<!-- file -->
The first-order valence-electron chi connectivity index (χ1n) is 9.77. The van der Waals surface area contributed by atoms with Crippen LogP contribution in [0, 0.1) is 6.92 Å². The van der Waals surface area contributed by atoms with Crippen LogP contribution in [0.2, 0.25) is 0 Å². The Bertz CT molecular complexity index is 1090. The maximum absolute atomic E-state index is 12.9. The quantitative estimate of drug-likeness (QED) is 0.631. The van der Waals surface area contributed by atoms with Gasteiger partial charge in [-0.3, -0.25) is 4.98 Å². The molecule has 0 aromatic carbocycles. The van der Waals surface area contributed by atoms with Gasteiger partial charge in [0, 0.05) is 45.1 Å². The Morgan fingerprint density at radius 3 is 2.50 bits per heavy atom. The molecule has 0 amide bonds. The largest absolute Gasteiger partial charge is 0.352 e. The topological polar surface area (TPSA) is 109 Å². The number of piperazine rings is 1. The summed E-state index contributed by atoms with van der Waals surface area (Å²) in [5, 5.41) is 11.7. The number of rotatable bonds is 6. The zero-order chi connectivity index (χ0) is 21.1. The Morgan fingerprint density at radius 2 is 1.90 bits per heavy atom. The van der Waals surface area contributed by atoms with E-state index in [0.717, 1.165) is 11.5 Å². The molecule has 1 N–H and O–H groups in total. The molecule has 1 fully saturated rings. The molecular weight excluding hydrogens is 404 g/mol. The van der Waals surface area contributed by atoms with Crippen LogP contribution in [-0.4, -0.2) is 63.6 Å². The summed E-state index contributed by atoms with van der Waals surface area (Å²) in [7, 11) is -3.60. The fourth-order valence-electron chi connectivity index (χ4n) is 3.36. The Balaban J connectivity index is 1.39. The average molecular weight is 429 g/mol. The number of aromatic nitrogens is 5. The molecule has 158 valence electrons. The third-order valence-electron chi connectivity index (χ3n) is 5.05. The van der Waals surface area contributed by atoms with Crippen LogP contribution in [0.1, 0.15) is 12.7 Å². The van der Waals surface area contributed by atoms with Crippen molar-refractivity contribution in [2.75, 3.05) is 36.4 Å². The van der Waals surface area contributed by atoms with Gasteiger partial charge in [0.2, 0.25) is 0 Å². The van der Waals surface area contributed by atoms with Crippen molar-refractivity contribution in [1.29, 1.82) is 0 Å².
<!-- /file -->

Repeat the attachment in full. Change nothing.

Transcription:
The first-order valence-electron chi connectivity index (χ1n) is 9.77. The van der Waals surface area contributed by atoms with Crippen LogP contribution in [0, 0.1) is 6.92 Å². The van der Waals surface area contributed by atoms with Crippen LogP contribution in [0.2, 0.25) is 0 Å². The Bertz CT molecular complexity index is 1090. The maximum absolute atomic E-state index is 12.9. The quantitative estimate of drug-likeness (QED) is 0.631. The van der Waals surface area contributed by atoms with Gasteiger partial charge in [-0.3, -0.25) is 4.98 Å². The molecule has 0 aromatic carbocycles. The van der Waals surface area contributed by atoms with Gasteiger partial charge in [0, 0.05) is 45.1 Å². The Morgan fingerprint density at radius 3 is 2.50 bits per heavy atom. The molecule has 0 amide bonds. The largest absolute Gasteiger partial charge is 0.352 e. The topological polar surface area (TPSA) is 109 Å². The number of piperazine rings is 1. The summed E-state index contributed by atoms with van der Waals surface area (Å²) in [5, 5.41) is 11.7. The number of rotatable bonds is 6. The zero-order chi connectivity index (χ0) is 21.1. The Morgan fingerprint density at radius 2 is 1.90 bits per heavy atom. The van der Waals surface area contributed by atoms with E-state index in [0.717, 1.165) is 11.5 Å². The molecule has 1 N–H and O–H groups in total. The molecule has 1 fully saturated rings. The molecular weight excluding hydrogens is 404 g/mol. The van der Waals surface area contributed by atoms with Crippen LogP contribution in [-0.4, -0.2) is 63.6 Å². The summed E-state index contributed by atoms with van der Waals surface area (Å²) in [7, 11) is -3.60. The fourth-order valence-electron chi connectivity index (χ4n) is 3.36. The Balaban J connectivity index is 1.39. The average molecular weight is 429 g/mol. The number of aromatic nitrogens is 5. The molecule has 158 valence electrons. The third-order valence-electron chi connectivity index (χ3n) is 5.05. The van der Waals surface area contributed by atoms with Crippen LogP contribution in [0.1, 0.15) is 12.7 Å². The van der Waals surface area contributed by atoms with Crippen molar-refractivity contribution in [2.75, 3.05) is 36.4 Å². The van der Waals surface area contributed by atoms with Gasteiger partial charge in [0.2, 0.25) is 0 Å². The van der Waals surface area contributed by atoms with Crippen molar-refractivity contribution in [1.29, 1.82) is 0 Å².